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Io T is one of the platforms of today's Smart City, and Smart Energy Management Systems., the vision of the internet of things has evolved due to a convergence of multiple technologies, including ubiquitous wireless communication, real-time analytics, machine learning, commodity sensors, and embedded systems.

Bill Joy envisioned Device to Device (D2D) communication as part of his "Six Webs" framework, presented at the World Economic Forum at Davos in 1999.

one of the first consequences of implementing the internet of things by equipping all objects in the world with minuscule identifying devices or machine-readable identifiers would be to transform daily life.

For example, such technology could grant motion-picture publishers much more control over end-user private devices by remotely enforcing copyright restrictions and digital rights management, so the ability of a customer who bought a Blu-ray disc to watch the movie becomes dependent on so-called "copyright holder's" decision, similar to Circuit City's failed DIVX.

The internet of things (Io T) is the internetworking of physical devices, vehicles, buildings and other items—embedded with electronics, software, sensors, actuators, and network connectivity that enable these objects to collect and exchange data.

When Io T is augmented with sensors and actuators, the technology becomes an instance of the more general class of cyber-physical systems, which also encompasses technologies such as smart grids, smart homes, intelligent transportation and smart cities.

Each thing is uniquely identifiable through its embedded computing system but is able to interoperate within the existing Internet infrastructure.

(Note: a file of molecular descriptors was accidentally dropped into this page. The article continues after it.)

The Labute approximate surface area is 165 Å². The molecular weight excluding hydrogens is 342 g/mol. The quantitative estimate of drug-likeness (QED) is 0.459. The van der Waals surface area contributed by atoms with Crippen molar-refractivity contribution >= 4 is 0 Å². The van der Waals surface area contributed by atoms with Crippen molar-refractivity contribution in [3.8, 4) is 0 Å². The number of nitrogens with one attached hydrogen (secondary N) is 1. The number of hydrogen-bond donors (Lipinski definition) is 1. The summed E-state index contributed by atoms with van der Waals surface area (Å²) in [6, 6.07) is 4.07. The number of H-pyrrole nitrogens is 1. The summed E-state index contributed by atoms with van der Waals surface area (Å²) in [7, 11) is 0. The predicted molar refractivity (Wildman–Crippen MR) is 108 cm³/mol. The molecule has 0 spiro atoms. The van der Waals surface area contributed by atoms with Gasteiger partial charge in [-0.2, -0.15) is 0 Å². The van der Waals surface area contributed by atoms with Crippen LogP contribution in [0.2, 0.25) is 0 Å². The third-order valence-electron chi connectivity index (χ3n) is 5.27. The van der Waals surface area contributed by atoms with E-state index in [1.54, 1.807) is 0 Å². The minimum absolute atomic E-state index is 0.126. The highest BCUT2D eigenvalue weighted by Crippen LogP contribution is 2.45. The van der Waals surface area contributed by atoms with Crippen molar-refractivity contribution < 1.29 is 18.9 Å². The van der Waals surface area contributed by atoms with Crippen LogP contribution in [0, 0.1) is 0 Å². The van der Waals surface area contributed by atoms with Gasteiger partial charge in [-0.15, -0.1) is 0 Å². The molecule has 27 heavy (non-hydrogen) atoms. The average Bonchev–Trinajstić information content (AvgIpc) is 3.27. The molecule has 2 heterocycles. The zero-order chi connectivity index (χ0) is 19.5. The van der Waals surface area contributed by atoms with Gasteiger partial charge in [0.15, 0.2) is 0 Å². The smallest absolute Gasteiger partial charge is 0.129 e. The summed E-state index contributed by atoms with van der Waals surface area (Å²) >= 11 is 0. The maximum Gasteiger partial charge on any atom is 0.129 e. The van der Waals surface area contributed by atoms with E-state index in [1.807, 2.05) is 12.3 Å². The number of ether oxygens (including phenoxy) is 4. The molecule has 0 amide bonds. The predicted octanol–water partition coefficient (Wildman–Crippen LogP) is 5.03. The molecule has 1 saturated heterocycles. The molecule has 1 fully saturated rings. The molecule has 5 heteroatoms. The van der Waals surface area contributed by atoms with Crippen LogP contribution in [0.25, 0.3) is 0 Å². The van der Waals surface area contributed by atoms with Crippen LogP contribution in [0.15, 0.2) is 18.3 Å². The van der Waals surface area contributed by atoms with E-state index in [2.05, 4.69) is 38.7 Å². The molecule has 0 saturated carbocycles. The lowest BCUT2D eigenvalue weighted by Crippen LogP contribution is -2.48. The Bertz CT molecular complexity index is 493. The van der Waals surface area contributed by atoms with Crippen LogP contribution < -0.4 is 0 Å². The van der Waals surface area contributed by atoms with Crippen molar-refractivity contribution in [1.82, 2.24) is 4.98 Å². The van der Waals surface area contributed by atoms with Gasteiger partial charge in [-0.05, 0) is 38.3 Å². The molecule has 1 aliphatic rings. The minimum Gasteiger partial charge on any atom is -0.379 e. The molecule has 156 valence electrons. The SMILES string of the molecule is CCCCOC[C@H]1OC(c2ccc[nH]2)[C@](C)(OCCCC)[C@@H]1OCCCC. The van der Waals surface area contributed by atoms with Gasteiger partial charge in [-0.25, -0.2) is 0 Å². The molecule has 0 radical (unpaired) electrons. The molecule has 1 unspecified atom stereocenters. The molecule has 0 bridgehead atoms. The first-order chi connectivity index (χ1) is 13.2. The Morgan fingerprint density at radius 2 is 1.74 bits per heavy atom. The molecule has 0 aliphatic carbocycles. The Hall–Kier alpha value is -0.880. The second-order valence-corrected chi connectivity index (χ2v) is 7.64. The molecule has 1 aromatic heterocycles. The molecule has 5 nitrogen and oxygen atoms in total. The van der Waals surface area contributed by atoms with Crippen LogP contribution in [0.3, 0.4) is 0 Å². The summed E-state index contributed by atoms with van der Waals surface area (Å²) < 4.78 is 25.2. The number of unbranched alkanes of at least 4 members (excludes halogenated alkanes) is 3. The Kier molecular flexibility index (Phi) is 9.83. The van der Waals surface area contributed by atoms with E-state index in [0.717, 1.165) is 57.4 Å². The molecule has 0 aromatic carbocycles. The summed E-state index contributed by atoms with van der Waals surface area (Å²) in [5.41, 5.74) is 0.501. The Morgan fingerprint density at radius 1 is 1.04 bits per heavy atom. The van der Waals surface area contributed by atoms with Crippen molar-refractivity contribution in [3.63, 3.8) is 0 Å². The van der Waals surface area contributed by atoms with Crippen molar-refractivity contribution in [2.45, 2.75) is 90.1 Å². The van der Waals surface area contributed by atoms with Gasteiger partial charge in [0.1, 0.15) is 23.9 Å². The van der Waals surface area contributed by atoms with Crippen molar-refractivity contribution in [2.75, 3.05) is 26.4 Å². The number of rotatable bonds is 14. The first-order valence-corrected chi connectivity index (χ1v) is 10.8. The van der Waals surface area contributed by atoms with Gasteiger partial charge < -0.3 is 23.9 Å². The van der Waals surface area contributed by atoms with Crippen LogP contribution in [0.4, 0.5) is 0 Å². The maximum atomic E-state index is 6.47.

Experts estimate that the Io T will consist of almost 50 billion objects by 2020.

British entrepreneur Kevin Ashton coined the term in 1999 while working at Auto-ID Labs (originally called Auto-ID centers, referring to a global network of objects connected to radio-frequency identification, or RFID).

Typically, Io T is expected to offer advanced connectivity of devices, systems, and services that goes beyond machine-to-machine (M2M) communications and covers a variety of protocols, domains, and applications.

Current market examples include smart thermostat systems and washer/dryers that use Wi-Fi for remote monitoring.

As well as the expansion of Internet-connected automation into a plethora of new application areas, Io T is also expected to generate large amounts of data from diverse locations, with the consequent necessity for quick aggregation of the data, and an increase in the need to index, store, and process such data more effectively.